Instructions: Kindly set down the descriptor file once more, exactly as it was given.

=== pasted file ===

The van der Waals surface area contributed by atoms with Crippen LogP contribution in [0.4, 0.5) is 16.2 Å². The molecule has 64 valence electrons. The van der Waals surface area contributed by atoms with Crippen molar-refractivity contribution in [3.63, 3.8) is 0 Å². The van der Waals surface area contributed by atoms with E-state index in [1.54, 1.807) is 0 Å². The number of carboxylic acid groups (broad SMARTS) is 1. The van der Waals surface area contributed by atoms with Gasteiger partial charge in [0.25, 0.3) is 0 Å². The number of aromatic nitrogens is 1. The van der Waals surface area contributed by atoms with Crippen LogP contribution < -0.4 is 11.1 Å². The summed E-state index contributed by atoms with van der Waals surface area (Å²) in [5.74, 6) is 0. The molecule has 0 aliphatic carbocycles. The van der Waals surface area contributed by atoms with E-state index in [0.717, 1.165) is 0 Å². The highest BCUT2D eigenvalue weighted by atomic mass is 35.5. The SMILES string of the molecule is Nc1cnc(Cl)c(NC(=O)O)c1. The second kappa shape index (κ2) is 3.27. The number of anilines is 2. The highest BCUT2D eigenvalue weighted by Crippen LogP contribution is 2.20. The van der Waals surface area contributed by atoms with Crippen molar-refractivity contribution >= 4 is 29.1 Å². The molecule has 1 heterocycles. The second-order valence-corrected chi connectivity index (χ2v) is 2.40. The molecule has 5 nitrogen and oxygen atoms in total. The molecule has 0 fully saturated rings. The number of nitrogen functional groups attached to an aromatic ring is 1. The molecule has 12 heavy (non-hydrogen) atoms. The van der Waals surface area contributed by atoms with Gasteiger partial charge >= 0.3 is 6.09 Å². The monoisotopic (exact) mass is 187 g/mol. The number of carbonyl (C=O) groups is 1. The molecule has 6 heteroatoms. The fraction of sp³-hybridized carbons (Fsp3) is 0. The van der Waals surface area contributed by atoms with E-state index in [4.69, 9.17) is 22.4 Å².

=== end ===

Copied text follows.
The van der Waals surface area contributed by atoms with Crippen LogP contribution in [0.4, 0.5) is 16.2 Å². The molecule has 64 valence electrons. The van der Waals surface area contributed by atoms with Crippen molar-refractivity contribution in [3.63, 3.8) is 0 Å². The van der Waals surface area contributed by atoms with E-state index in [1.54, 1.807) is 0 Å². The number of carboxylic acid groups (broad SMARTS) is 1. The van der Waals surface area contributed by atoms with Gasteiger partial charge in [0.25, 0.3) is 0 Å². The number of aromatic nitrogens is 1. The van der Waals surface area contributed by atoms with Crippen LogP contribution < -0.4 is 11.1 Å². The summed E-state index contributed by atoms with van der Waals surface area (Å²) in [5.74, 6) is 0. The molecule has 0 aliphatic carbocycles. The van der Waals surface area contributed by atoms with E-state index in [0.717, 1.165) is 0 Å². The highest BCUT2D eigenvalue weighted by atomic mass is 35.5. The SMILES string of the molecule is Nc1cnc(Cl)c(NC(=O)O)c1. The second kappa shape index (κ2) is 3.27. The number of anilines is 2. The highest BCUT2D eigenvalue weighted by Crippen LogP contribution is 2.20. The van der Waals surface area contributed by atoms with Crippen molar-refractivity contribution >= 4 is 29.1 Å². The molecule has 1 heterocycles. The second-order valence-corrected chi connectivity index (χ2v) is 2.40. The molecule has 5 nitrogen and oxygen atoms in total. The molecule has 0 fully saturated rings. The number of nitrogen functional groups attached to an aromatic ring is 1. The molecule has 12 heavy (non-hydrogen) atoms. The van der Waals surface area contributed by atoms with Gasteiger partial charge >= 0.3 is 6.09 Å². The monoisotopic (exact) mass is 187 g/mol. The number of carbonyl (C=O) groups is 1. The molecule has 6 heteroatoms. The fraction of sp³-hybridized carbons (Fsp3) is 0. The van der Waals surface area contributed by atoms with E-state index in [4.69, 9.17) is 22.4 Å².